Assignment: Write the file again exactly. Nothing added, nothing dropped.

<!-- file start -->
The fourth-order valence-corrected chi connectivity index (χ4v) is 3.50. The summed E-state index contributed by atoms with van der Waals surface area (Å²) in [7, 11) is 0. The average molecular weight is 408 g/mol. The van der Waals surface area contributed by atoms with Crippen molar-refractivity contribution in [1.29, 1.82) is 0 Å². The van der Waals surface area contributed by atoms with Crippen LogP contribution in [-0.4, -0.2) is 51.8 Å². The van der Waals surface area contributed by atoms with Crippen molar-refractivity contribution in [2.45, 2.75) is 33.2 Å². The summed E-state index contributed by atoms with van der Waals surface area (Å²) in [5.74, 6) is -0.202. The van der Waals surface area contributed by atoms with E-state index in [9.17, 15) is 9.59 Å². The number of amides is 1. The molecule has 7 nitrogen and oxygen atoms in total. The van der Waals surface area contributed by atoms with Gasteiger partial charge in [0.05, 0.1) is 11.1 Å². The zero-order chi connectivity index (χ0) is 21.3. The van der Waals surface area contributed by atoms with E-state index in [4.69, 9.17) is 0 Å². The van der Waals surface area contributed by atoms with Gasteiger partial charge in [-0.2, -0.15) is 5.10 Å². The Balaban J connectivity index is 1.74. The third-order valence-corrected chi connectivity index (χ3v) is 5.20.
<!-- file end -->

The fourth-order valence-corrected chi connectivity index (χ4v) is 3.50. The summed E-state index contributed by atoms with van der Waals surface area (Å²) in [7, 11) is 0. The average molecular weight is 408 g/mol. The van der Waals surface area contributed by atoms with Crippen molar-refractivity contribution in [1.29, 1.82) is 0 Å². The van der Waals surface area contributed by atoms with Crippen LogP contribution in [-0.4, -0.2) is 51.8 Å². The van der Waals surface area contributed by atoms with Crippen molar-refractivity contribution in [2.45, 2.75) is 33.2 Å². The summed E-state index contributed by atoms with van der Waals surface area (Å²) in [5.74, 6) is -0.202. The van der Waals surface area contributed by atoms with E-state index in [9.17, 15) is 9.59 Å². The number of amides is 1. The molecule has 7 nitrogen and oxygen atoms in total. The van der Waals surface area contributed by atoms with Gasteiger partial charge in [0.05, 0.1) is 11.1 Å². The zero-order chi connectivity index (χ0) is 21.3. The van der Waals surface area contributed by atoms with E-state index in [4.69, 9.17) is 0 Å². The van der Waals surface area contributed by atoms with Gasteiger partial charge in [-0.2, -0.15) is 5.10 Å². The Balaban J connectivity index is 1.74. The third-order valence-corrected chi connectivity index (χ3v) is 5.20.